A piece in today’s Sunday Times. Emphases ours.
The embattled director of public prosecutions (DPP) is under fresh pressure over an alleged police plot to frame an innocent man for beating his wife.
Alison Saunders is embroiled in the fallout from the failed prosecution of Ade Samuel, who was wrongly accused of domestic violence.
After the collapse of the case, Saunders wrote a letter in support of the decision to charge Samuel with common assault, soon after he had complained about police treatment of his ill wife at their home in north London.
Samuel, 41, claims his protest angered a detective constable at the Metropolitan police, who then allegedly tried to frame him for beating his wife, Jo, whom he cares for 24 hours a day. He has the support of his local MP, Iain Duncan Smith, who raised the case with David Gauke, the justice secretary, in the Commons last week.
“In 2009 my constituent Mr Samuel was acquitted of common assault after an unsuccessful prosecution centred on a fabricated witness statement by the police,” the former Tory leader told parliament on Tuesday. “Since then, his efforts to seek redress through the courts have been frustrated by a cover-up that reaches right to the top of the Crown Prosecution Service.”
Nazir Afzal, a former chief crown prosecutor, said the alleged behaviour of the police “stinks” and some of the decision-making by prosecutors “beggars belief”.
Samuel is suing the Metropolitan police and the CPS for misfeasance in public office, conspiracy and malicious prosecution. His claims have been struck out, but he is preparing to appeal.
The news is potentially serious for Saunders, who was criticised last week for saying some rape victims who stayed silent during an attack could give the impression they were consenting.
In 2008 Samuel complained to police officers about their treatment of Jo, who suffers from sickle cell anaemia. Officers and ambulance staff had been called to the family home to deal with Jo’s “vaso-occlusive crisis”, which can cause organ damage.
Samuel became infuriated when detectives arrested his pregnant wife on suspicion of attacking him. He claims the police action prevented her from obtaining immediate medical treatment.
Two months later his wife was cleared — but Samuel found himself charged with common assault after the same Met police officer claimed Jo had made a statement alleging her husband had beaten her. Samuel and his wife deny she made such a statement, deny having seen a statement and are amazed the police claim they took it from her when she was on strong painkillers.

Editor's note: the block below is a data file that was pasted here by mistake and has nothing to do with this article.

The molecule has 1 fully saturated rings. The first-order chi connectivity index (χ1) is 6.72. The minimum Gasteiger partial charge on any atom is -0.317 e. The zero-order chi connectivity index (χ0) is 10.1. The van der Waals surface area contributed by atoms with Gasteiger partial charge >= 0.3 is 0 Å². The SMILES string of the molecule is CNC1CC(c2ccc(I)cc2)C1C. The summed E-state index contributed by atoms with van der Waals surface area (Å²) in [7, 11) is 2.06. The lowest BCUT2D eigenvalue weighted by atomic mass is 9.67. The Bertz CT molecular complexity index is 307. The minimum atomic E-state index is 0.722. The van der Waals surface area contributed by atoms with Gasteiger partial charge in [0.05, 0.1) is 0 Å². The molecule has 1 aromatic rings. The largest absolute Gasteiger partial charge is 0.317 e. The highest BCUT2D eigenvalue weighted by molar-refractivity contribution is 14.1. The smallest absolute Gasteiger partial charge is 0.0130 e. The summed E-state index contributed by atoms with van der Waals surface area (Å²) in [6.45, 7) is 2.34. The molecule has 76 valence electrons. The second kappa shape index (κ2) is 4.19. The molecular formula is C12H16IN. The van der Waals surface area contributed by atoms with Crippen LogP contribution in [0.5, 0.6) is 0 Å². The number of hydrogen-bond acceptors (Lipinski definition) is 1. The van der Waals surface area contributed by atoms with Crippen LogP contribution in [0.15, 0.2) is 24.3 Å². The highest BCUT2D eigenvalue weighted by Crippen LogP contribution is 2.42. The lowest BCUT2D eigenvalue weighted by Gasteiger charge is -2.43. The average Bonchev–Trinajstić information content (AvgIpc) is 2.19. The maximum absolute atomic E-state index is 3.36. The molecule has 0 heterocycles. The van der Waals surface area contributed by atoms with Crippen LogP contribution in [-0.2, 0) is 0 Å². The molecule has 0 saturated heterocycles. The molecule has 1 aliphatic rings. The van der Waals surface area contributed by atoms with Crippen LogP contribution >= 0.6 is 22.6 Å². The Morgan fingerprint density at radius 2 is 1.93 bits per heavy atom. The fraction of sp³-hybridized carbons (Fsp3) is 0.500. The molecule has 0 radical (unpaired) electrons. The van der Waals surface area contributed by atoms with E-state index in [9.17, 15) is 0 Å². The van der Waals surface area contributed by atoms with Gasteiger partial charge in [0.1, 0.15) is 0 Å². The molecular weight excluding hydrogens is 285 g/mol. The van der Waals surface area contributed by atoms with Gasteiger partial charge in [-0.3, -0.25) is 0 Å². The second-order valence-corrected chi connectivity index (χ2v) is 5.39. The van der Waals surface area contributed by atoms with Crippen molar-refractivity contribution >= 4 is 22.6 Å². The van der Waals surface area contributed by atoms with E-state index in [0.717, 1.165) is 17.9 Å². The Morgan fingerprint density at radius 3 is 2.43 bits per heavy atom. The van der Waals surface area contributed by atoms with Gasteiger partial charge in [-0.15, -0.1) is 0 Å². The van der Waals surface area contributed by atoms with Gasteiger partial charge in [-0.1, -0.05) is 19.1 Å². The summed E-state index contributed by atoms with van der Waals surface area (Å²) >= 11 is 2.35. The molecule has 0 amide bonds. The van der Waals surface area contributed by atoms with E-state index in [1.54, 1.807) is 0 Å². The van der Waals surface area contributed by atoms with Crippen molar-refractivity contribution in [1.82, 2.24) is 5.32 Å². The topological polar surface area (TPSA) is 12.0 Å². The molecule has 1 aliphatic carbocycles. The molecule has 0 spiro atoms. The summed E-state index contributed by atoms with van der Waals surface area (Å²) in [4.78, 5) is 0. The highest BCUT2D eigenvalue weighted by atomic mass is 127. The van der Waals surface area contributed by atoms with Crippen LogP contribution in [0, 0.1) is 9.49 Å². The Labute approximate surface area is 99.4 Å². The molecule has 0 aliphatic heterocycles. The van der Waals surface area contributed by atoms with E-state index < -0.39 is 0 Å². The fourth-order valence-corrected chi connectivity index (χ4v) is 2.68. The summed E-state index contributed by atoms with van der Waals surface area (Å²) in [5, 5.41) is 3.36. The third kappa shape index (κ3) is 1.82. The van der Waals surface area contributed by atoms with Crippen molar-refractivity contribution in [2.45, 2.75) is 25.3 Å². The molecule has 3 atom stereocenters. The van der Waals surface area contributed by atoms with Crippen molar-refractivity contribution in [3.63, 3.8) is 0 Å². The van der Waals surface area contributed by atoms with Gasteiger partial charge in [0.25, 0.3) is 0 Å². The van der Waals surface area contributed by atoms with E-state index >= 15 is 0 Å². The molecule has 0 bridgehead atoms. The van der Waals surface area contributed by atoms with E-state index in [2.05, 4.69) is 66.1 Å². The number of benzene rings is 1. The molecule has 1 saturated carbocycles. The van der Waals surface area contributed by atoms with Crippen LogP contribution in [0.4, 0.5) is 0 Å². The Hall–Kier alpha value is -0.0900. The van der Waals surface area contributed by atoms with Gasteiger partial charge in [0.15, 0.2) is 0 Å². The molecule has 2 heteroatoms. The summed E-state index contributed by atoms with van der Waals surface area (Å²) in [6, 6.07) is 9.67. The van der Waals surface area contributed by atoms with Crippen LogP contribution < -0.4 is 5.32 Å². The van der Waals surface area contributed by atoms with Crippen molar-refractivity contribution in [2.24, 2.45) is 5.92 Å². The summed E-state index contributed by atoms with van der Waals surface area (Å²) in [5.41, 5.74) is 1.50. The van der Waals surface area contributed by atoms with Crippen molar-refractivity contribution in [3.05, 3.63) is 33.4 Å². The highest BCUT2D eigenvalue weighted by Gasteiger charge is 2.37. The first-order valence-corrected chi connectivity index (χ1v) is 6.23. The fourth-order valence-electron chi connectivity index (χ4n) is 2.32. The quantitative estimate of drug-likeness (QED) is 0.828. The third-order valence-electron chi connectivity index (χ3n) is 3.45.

Internal police logs seen by The Sunday Times also reveal that on the day Jo was said to have given the statement, the police officer in attendance said she was “distressed” and that “information was very difficult to extract from her”. The day after the police say Jo gave the statement, the log records an officer in the case saying investigators needed to “obtain” a statement.
“It was forged. I never made a statement,” Jo said. “This case is really murky. They tried to frame Ade. Most people wouldn’t believe what went on.” The CPS charged Samuel despite Jo’s repeated complaint that she had been “misrepresented” by police, internal CPS files show.
He says he was not served with the witness statement before his trial at Waltham Forest magistrates’ court, at which he was acquitted. Afzal said omissions by junior prosecutors were “completely bizarre and require a full explanation”.
After his acquittal, Samuel launched a series of complaints to Scotland Yard and the CPS backed by Stella Creasy, his then constituency MP. Saunders, who was the chief crown prosecutor in London at the time, replied to Creasy in August 2010 on behalf of the CPS.
Saunders backed the prosecution and described Jo’s statement as “clear and detailed”, despite, it seems, not having seen it herself. The DPP also said there was “no suggestion of the allegations having been fabricated by her [Jo]”. However, Jo had told the CPS that the “only true statement” she made retracted all allegations against her husband, who she described as “not guilty”.
Saunders told Creasy that inquiries had been hampered because the statements were “missing”. However, her letter did not say that, by this stage, the CPS had a note on file that the officer in charge of the original investigation had taken them from Scotland Yard’s archive. They have never been found.
A statement from Saunders said there was no reason to believe there were “any material inaccuracies” in the briefing used to prepare the letter. She and the CPS “absolutely refute any suggestion that any actions were carried out in bad faith”. They deny there had been any conspiracy, falsification or cover-up and and say there was no credible reason for such claims. The Met said Samuel’s complaints were not upheld and it could not comment further because of the litigation.
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